Mar 28, 2017 Last Updated 3:31 PM, Mar 23, 2017
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News (35)

Nature Conferences REGENERATION

  • Mar 23, 2017
  • Published in News

Dal 16 al 18 novembre 2017 il centro congressi San Raffaele di Milano ospiterà la Nature Conference sul tema della rigenerazione.

Dr Panayiota Poirazi, chair of the FENS-Kavli Network of Excellence, analyzes the problems that european early- and mid-career scientists must face everyday as they try to obtain research funds, also suggesting the mechanisms of grant application and evaluation that funding agencies should improve to help young scientists build a career.


La Fondazione italiana sclerosi multipla ha pubblicato il Bando FISM 2017 per il finanziamento di progetti di ricerca e borse di studio sulla sclerosi multipla. 

Stars are pretty

Being constantly updated is probably one of the most important parts of our job...

In this review, recently published on Science, Dr. Jonathan Kipnis summarizes the cellular and molecular mechanisms behind the role of lymphocytes in inducing and modulating immune tolerance in the CNS, with particular attention to the trafficking of immune cells and solubile factors throughout the meningeal lymphatic vessels and peripheral deep cervical lymph nodes.     


This week, Science highlights a recently published study that might link active type 2 herpes infection in early pregnancy with a doubled risk of autism in male children.

L’importante finanziamento assegnato al neurologo Gianvito Martino (San Raffaele) per un progetto di ricerca che coinvolge laboratori tra Europa, Stati Uniti e Canada

Tissue-resident memory T cells (TRM) persist at sites of prior infection and have been shown to enhance pathogen clearance by recruiting circulating immune cells and providing bystander activation. Here, we characterize the functioning of brain-resident memory T cells (bTRM) in an animal model of viral infection...
J Exp Med.; 2016

A newly updated map of the human brain may be the most accurate yet, helping solve over 100 years of arguments.
Nature; August 2016

Myasthenia gravis (MG) is a chronic autoimmune disease characterized by fluctuating muscle weakness, which, in the majority of patients, is treated with corticosteroids. In a recently published clinical trial, 50 patients with generalized MG were randomly assigned to prednisone + methotrexate or prednisone + placebo. The amount of prednisone that…

Increasing evidence suggests that neuro-immune and neuro-glial interactions are critically involved in chronic pain sensitization. It is well studied how immune/glial mediators sensitize pain, but how sensory neurons control neuroinflammation remains unclear. We employed Myd88 conditional knockout (CKO) mice, in which Myd88 was deleted in sodium channel subunit Nav1.8-expressing primary sensory neurons, to examine the unique role of neuronal MyD88 in regulating acute and chronic pain, and possible underlying mechanisms. We found that ...

IL-17A mediates a path to autism

  • Mar 17, 2016
  • Published in News

Severe viral infection during pregnancy has been linked to increased risk of autism spectrum disorder (ASD) in offspring. Now, a study in mice shows that ASD-like behaviour in offspring in response to maternal immune activation depends on maternal CD4+T cells expressing retinoic acid receptor-related orphan receptor-γt (RORγt) and interleukin-17A…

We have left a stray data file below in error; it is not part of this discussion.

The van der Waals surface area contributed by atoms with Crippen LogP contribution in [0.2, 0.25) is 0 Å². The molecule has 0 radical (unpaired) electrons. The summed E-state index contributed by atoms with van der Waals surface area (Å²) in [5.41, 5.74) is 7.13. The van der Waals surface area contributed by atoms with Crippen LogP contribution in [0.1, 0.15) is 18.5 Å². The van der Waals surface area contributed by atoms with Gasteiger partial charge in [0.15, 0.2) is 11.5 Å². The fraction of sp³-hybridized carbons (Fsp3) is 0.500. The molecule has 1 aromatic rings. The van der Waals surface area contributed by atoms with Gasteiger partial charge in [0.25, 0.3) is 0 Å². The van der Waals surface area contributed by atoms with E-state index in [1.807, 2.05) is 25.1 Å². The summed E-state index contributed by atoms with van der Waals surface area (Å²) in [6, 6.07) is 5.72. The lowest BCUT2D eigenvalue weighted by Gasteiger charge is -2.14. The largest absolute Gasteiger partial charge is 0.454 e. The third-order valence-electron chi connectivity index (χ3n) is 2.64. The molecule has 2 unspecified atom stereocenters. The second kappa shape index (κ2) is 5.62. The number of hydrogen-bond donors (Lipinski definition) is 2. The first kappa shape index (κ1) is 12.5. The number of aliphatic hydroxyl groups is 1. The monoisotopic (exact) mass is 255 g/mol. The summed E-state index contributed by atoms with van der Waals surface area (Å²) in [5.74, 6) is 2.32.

Embracing those nerves

  • Mar 17, 2016
  • Published in News

Tissue macrophages are highly heterogeneous populations that are shaped by the signals they encounter in their surrounding environment. Mucida and colleagues have used a range of imaging techniques to detail key differences between the macrophages found in the lamina propria of the small intestine and those that reside in the underlying muscularis layers.

A previously unknown mechanism contributes to dysfunction of the neurogenic niche during CNS autoimmunity. Natural killer cells are retained specifically in the subventricular zone in chronic disease, killing stem cells and promoting pathology.

Motor neurons are the final stage of neural processing for the execution of motor behaviours. Traditionally, motor neurons have been viewed as the ‘final common pathway’, serving as passive recipients merely conveying to the muscles the final motor program generated by upstream interneuron circuits1, 2. Here we reveal an unforeseen role of motor neurons in controlling the locomotor circuit function via gap junctions in zebrafish. These gap junctions mediate a retrograde analogue propagation of voltage fluctuations from motor neurons to control the synaptic release and recruitment of the upstream V2a interneurons that drive locomotion. Selective inhibition of motor neurons during ongoing locomotion de-recruits V2a interneurons and strongly influences locomotor circuit function. Rather than acting as separate units, gap junctions unite motor neurons and V2a interneurons into functional ensembles endowed with a retrograde analogue computation essential for locomotor rhythm generation. These results show that motor neurons are not a passive recipient of motor commands but an integral component of the neural circuits responsible for motor behaviour.

Glutamate receptors form complexes in the brain with auxiliary proteins, which control their activity during fast synaptic transmission through a seemingly bewildering array of effects. Here we devise a way to isolate the activation of complexes using polyamines, which enables us to show that transmembrane AMPA receptor regulatory proteins (TARPs) exert their effects principally on the channel opening reaction. A thermodynamic argument suggests that because TARPs promote channel opening, receptor activation promotes AMPAR-TARP complexes into a superactive state with high open probability. A simple model based on this idea predicts all known effects of TARPs on AMPA receptor function. This model also predicts unexpected phenomena including massive potentiation in the absence of desensitization and supramaximal recovery that we subsequently detected in electrophysiological recordings. This transient positive feedback mechanism has implications for information processing in the brain, because it should allow activity-dependent facilitation of excitatory synaptic transmission through a postsynaptic mechanism.